(5) Buddhahood is unaffected, spontaneously accomplishes all, is not realized under the circumstances of others, possesses omniscient awareness, intense loving concern and powerful abilities, and possesses a meaningful benefit for both.
(6) Because it has a self-nature with no beginning, middle or end, it is unaffected. Because it has a serene stillness Dharmakaya, a Corpus Encompassing Everything, it is spoken of as spontaneously accomplishing all.
(7) Because it is to be realized by each one individually, it is not realized under the circumstances of others. Because it has the realization of these three aspects like this, it has omniscient awareness. Because it indicates the paths of the mind, it has a heart of intense loving concern.
(8) It has powerful abilities because it can bring about the riddance of problems and disturbing emotions through deep awareness and a compassionate heart. With the first three, there is meaningful benefit for oneself, while with the latter three a meaningful benefit for others.

This section of the text begins with the long verse of homage and then a verse presenting the eight qualities of a Clear Evolved Buddha. These first six qualities are: unaffected, spontaneously accomplishes all, not realized under the circumstances of others, possesses omniscient awareness, intense loving concern and powerful abilities. The seventh and eighth qualities are indicated as possesses a meaningful benefit for both, with “both” referring to both oneself and others. The seventh quality, possessing a meaningful benefit for oneself, is the result of having mastered the first three qualities. The eighth quality, possessing a meaningful benefit for others, is accomplished through the second set of three qualities. So, there are eight qualities, the last two summarizing the first two groups of three each.

The text first lists these qualities and then follows it with several verses that explain each of the qualities. It explains the reasons for each of a Buddha’s eight qualities by referring back to the descriptions of a Buddha in the verse of homage.

The Qualities of Abandonment

Verse 4 begins:

I bow to the one who, with Buddhahood, having no beginning, middle or end, and a serene stillness, has awakened himself,

Because it has a self-nature with no beginning, middle or end, it is unaffected refers to the first quality that a Buddha possesses, the quality of being unaffected, unconditioned. The text is not simply saying that a Buddha has a self-nature that is unaffected by causes and conditions, but that Buddhahood also has a self-nature that is unaffected by causes and conditions. Because their self-nature has no truly established arising, it has no truly established beginning; because it has no truly established abiding, it has no truly established middle; and because it has no truly established stopping, it has no truly established end. Thus, the quality of the self-nature of a Buddha and Buddhahood of being unaffected is because it has no beginning, middle or end.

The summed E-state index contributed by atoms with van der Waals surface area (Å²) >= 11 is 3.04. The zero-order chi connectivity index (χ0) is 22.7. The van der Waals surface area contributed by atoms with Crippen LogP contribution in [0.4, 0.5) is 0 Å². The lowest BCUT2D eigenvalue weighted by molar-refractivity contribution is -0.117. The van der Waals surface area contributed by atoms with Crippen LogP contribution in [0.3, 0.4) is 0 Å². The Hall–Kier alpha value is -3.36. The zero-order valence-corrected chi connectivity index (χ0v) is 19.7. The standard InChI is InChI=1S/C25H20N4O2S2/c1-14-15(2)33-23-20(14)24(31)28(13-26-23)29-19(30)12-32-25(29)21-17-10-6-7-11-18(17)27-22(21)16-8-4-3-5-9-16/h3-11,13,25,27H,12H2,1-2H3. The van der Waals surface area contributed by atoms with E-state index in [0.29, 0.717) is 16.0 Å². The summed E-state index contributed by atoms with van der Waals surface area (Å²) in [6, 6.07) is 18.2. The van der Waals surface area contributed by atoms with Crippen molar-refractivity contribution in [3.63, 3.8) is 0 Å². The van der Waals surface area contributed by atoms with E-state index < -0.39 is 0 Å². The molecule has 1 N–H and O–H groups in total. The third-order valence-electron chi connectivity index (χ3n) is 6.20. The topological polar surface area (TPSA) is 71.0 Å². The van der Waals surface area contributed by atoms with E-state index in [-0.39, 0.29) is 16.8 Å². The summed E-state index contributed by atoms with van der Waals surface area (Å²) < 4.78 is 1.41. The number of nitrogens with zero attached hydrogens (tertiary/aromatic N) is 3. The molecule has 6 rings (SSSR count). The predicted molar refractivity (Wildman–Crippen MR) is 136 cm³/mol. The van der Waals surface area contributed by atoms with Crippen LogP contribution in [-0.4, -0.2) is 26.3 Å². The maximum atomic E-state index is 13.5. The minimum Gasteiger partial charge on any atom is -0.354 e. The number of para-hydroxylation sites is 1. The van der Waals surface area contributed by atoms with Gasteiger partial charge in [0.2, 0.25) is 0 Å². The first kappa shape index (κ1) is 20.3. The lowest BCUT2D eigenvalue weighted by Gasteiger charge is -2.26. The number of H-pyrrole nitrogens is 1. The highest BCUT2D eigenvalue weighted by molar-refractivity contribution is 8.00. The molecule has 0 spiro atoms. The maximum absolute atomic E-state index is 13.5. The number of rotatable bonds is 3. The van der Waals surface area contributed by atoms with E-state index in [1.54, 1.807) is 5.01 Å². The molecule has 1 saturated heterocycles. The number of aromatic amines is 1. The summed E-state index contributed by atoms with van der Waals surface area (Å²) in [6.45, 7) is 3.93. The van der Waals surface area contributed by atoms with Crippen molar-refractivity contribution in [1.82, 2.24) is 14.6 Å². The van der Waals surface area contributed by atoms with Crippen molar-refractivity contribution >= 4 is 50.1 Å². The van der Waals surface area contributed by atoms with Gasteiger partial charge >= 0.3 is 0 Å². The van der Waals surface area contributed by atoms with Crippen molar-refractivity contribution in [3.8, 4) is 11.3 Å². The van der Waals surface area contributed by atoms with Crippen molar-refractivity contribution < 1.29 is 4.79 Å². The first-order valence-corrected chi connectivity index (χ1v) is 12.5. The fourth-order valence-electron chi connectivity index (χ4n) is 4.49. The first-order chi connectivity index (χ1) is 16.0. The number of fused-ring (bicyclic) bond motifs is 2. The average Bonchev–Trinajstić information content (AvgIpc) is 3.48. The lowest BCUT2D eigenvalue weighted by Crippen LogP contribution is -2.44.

The Buddha is able to spontaneously accomplish all beneficial activities because of the quality of a serene stillness of any obstructions preventing that. A Buddha is awakened himself because Buddhahood is not realized through the circumstances of others. In other words, a Buddha attains enlightenment by his own, individual efforts, from his own realizations

In more detail, there are four qualities of a Dharmakaya or a Corpus Encompassing Everything, both a Deep Awareness Dharmakaya (Jnana Dharmakaya) and an Essential Nature Dharmakaya (Svabhavakaya). The first quality is that a Corpus Encompassing Everything is constant, because it is unaffected. The second quality is that it is blissful, because it is not a Corpus derived from unawareness, or ignorance, and its tendencies. The third quality is that it is cut off from disturbing emotions and is free of the two obscurations, emotional and cognitive. The fourth quality is that it is profound, because it is not an object of the sounds of words or an object of conceptual thought.

The verse of the homage that a Buddha has no beginning, middle or end refers to the first quality of being unaffected. Being unaffected refers to those four qualities of the Dharmakaya. The four qualities of the Dharmakaya are applied here to the first quality of a Buddha.

The next quality of a Buddha in the homage refers to a serene stillness, which is referring to the second quality, spontaneously accomplishing all. The verse explaining this states:

(6) Because it has the serene stillness Dharmakaya, a Corpus Encompassing   Everything, it is spoken of as spontaneously accomplishing all.